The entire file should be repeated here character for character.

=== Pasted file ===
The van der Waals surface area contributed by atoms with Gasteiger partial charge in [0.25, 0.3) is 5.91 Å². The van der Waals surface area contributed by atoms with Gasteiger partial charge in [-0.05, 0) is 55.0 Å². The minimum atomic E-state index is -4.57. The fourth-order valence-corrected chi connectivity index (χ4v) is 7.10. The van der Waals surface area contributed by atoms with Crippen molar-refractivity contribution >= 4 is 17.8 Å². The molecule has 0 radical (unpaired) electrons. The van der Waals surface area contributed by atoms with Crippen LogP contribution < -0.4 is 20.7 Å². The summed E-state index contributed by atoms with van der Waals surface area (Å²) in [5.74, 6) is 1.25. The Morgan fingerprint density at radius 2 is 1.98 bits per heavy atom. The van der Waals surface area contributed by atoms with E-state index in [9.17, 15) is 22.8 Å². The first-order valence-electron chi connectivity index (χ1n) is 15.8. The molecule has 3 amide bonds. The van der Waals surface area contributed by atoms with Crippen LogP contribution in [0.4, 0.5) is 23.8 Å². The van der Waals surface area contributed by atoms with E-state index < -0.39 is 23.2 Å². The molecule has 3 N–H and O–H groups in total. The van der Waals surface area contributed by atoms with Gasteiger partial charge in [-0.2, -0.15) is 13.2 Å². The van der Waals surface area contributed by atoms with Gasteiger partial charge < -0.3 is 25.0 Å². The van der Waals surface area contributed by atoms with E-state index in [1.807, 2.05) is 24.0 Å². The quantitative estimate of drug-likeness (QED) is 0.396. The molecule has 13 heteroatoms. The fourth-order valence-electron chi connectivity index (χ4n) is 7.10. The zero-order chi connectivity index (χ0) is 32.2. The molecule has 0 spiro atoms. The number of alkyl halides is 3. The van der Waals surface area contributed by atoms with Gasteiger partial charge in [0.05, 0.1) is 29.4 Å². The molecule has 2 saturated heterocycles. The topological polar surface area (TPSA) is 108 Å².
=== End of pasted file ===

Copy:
The van der Waals surface area contributed by atoms with Gasteiger partial charge in [0.25, 0.3) is 5.91 Å². The van der Waals surface area contributed by atoms with Gasteiger partial charge in [-0.05, 0) is 55.0 Å². The minimum atomic E-state index is -4.57. The fourth-order valence-corrected chi connectivity index (χ4v) is 7.10. The van der Waals surface area contributed by atoms with Crippen molar-refractivity contribution >= 4 is 17.8 Å². The molecule has 0 radical (unpaired) electrons. The van der Waals surface area contributed by atoms with Crippen LogP contribution < -0.4 is 20.7 Å². The summed E-state index contributed by atoms with van der Waals surface area (Å²) in [5.74, 6) is 1.25. The Morgan fingerprint density at radius 2 is 1.98 bits per heavy atom. The van der Waals surface area contributed by atoms with E-state index in [9.17, 15) is 22.8 Å². The first-order valence-electron chi connectivity index (χ1n) is 15.8. The molecule has 3 amide bonds. The van der Waals surface area contributed by atoms with Crippen LogP contribution in [0.4, 0.5) is 23.8 Å². The van der Waals surface area contributed by atoms with E-state index < -0.39 is 23.2 Å². The molecule has 3 N–H and O–H groups in total. The van der Waals surface area contributed by atoms with Gasteiger partial charge in [-0.2, -0.15) is 13.2 Å². The van der Waals surface area contributed by atoms with Gasteiger partial charge < -0.3 is 25.0 Å². The van der Waals surface area contributed by atoms with E-state index in [1.807, 2.05) is 24.0 Å². The quantitative estimate of drug-likeness (QED) is 0.396. The molecule has 13 heteroatoms. The fourth-order valence-electron chi connectivity index (χ4n) is 7.10. The zero-order chi connectivity index (χ0) is 32.2. The molecule has 0 spiro atoms. The number of alkyl halides is 3. The van der Waals surface area contributed by atoms with Gasteiger partial charge in [0.05, 0.1) is 29.4 Å². The molecule has 2 saturated heterocycles. The topological polar surface area (TPSA) is 108 Å².